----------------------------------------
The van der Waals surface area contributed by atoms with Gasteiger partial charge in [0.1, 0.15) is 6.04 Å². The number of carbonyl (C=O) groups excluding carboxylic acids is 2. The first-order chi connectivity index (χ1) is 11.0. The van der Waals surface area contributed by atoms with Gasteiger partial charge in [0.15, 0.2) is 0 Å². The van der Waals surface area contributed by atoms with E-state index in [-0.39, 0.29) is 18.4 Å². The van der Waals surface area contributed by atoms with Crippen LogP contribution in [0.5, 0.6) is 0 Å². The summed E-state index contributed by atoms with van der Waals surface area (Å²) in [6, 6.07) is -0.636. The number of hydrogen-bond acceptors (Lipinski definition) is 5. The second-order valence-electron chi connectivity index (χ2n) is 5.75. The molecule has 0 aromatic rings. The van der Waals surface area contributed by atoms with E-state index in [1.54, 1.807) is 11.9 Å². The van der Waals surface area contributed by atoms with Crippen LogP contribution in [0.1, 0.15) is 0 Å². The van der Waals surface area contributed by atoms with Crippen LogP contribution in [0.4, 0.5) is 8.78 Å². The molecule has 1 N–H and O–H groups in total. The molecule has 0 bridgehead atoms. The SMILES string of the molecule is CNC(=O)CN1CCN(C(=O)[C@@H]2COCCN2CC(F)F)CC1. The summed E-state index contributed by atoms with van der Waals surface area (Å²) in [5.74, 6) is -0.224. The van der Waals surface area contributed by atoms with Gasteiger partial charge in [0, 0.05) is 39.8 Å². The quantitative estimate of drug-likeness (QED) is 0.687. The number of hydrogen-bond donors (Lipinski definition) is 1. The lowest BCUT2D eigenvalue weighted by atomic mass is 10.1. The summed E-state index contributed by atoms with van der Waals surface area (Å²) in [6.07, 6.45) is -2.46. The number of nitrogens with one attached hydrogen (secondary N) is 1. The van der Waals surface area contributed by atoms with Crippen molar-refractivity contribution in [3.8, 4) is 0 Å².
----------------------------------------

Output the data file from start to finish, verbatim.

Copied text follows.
The van der Waals surface area contributed by atoms with Gasteiger partial charge in [0.1, 0.15) is 6.04 Å². The number of carbonyl (C=O) groups excluding carboxylic acids is 2. The first-order chi connectivity index (χ1) is 11.0. The van der Waals surface area contributed by atoms with Gasteiger partial charge in [0.15, 0.2) is 0 Å². The van der Waals surface area contributed by atoms with E-state index in [-0.39, 0.29) is 18.4 Å². The van der Waals surface area contributed by atoms with Crippen LogP contribution in [0.5, 0.6) is 0 Å². The summed E-state index contributed by atoms with van der Waals surface area (Å²) in [6, 6.07) is -0.636. The number of hydrogen-bond acceptors (Lipinski definition) is 5. The second-order valence-electron chi connectivity index (χ2n) is 5.75. The molecule has 0 aromatic rings. The van der Waals surface area contributed by atoms with E-state index in [1.54, 1.807) is 11.9 Å². The van der Waals surface area contributed by atoms with Crippen LogP contribution in [0.1, 0.15) is 0 Å². The van der Waals surface area contributed by atoms with Crippen LogP contribution in [0.4, 0.5) is 8.78 Å². The molecule has 1 N–H and O–H groups in total. The molecule has 0 bridgehead atoms. The SMILES string of the molecule is CNC(=O)CN1CCN(C(=O)[C@@H]2COCCN2CC(F)F)CC1. The summed E-state index contributed by atoms with van der Waals surface area (Å²) in [5.74, 6) is -0.224. The van der Waals surface area contributed by atoms with Gasteiger partial charge in [0, 0.05) is 39.8 Å². The quantitative estimate of drug-likeness (QED) is 0.687. The number of hydrogen-bond donors (Lipinski definition) is 1. The lowest BCUT2D eigenvalue weighted by atomic mass is 10.1. The summed E-state index contributed by atoms with van der Waals surface area (Å²) in [6.07, 6.45) is -2.46. The number of nitrogens with one attached hydrogen (secondary N) is 1. The van der Waals surface area contributed by atoms with Crippen molar-refractivity contribution in [3.8, 4) is 0 Å².